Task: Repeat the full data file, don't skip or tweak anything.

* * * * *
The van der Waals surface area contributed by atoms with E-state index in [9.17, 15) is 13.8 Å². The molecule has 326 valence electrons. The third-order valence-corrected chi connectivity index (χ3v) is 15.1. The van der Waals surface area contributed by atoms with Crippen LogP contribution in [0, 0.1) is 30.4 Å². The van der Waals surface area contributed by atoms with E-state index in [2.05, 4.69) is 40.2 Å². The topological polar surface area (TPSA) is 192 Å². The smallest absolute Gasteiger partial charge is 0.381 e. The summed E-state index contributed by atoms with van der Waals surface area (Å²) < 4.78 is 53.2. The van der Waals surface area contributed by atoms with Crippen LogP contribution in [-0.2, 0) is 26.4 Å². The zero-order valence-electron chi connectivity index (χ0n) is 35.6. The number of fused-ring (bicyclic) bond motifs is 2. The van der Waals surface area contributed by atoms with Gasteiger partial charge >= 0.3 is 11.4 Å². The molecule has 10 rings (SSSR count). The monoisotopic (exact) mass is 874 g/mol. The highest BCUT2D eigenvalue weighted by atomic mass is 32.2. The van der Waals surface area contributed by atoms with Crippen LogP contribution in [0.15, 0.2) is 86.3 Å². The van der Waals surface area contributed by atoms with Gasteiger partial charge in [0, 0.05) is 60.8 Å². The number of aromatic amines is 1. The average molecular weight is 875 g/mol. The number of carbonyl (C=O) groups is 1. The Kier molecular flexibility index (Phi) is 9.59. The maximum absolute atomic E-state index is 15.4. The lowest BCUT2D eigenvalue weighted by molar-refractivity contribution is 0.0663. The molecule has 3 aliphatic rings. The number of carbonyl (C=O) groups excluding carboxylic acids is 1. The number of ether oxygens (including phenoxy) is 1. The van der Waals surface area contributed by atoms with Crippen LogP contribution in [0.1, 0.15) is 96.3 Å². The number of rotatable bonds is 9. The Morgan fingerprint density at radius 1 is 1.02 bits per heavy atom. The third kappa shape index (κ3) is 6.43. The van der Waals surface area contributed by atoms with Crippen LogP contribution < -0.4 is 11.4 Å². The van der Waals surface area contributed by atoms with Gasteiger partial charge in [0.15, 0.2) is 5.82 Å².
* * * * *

The van der Waals surface area contributed by atoms with E-state index in [9.17, 15) is 13.8 Å². The molecule has 326 valence electrons. The third-order valence-corrected chi connectivity index (χ3v) is 15.1. The van der Waals surface area contributed by atoms with Crippen LogP contribution in [0, 0.1) is 30.4 Å². The van der Waals surface area contributed by atoms with E-state index in [2.05, 4.69) is 40.2 Å². The topological polar surface area (TPSA) is 192 Å². The smallest absolute Gasteiger partial charge is 0.381 e. The summed E-state index contributed by atoms with van der Waals surface area (Å²) < 4.78 is 53.2. The van der Waals surface area contributed by atoms with Crippen LogP contribution in [-0.2, 0) is 26.4 Å². The zero-order valence-electron chi connectivity index (χ0n) is 35.6. The number of fused-ring (bicyclic) bond motifs is 2. The van der Waals surface area contributed by atoms with Gasteiger partial charge >= 0.3 is 11.4 Å². The molecule has 10 rings (SSSR count). The monoisotopic (exact) mass is 874 g/mol. The highest BCUT2D eigenvalue weighted by atomic mass is 32.2. The van der Waals surface area contributed by atoms with Crippen LogP contribution in [0.15, 0.2) is 86.3 Å². The van der Waals surface area contributed by atoms with Gasteiger partial charge in [0, 0.05) is 60.8 Å². The number of aromatic amines is 1. The average molecular weight is 875 g/mol. The number of carbonyl (C=O) groups is 1. The Kier molecular flexibility index (Phi) is 9.59. The maximum absolute atomic E-state index is 15.4. The lowest BCUT2D eigenvalue weighted by molar-refractivity contribution is 0.0663. The molecule has 3 aliphatic rings. The number of carbonyl (C=O) groups excluding carboxylic acids is 1. The number of ether oxygens (including phenoxy) is 1. The van der Waals surface area contributed by atoms with Crippen LogP contribution in [0.1, 0.15) is 96.3 Å². The number of rotatable bonds is 9. The Morgan fingerprint density at radius 1 is 1.02 bits per heavy atom. The third kappa shape index (κ3) is 6.43. The van der Waals surface area contributed by atoms with Crippen LogP contribution < -0.4 is 11.4 Å². The van der Waals surface area contributed by atoms with Gasteiger partial charge in [0.15, 0.2) is 5.82 Å².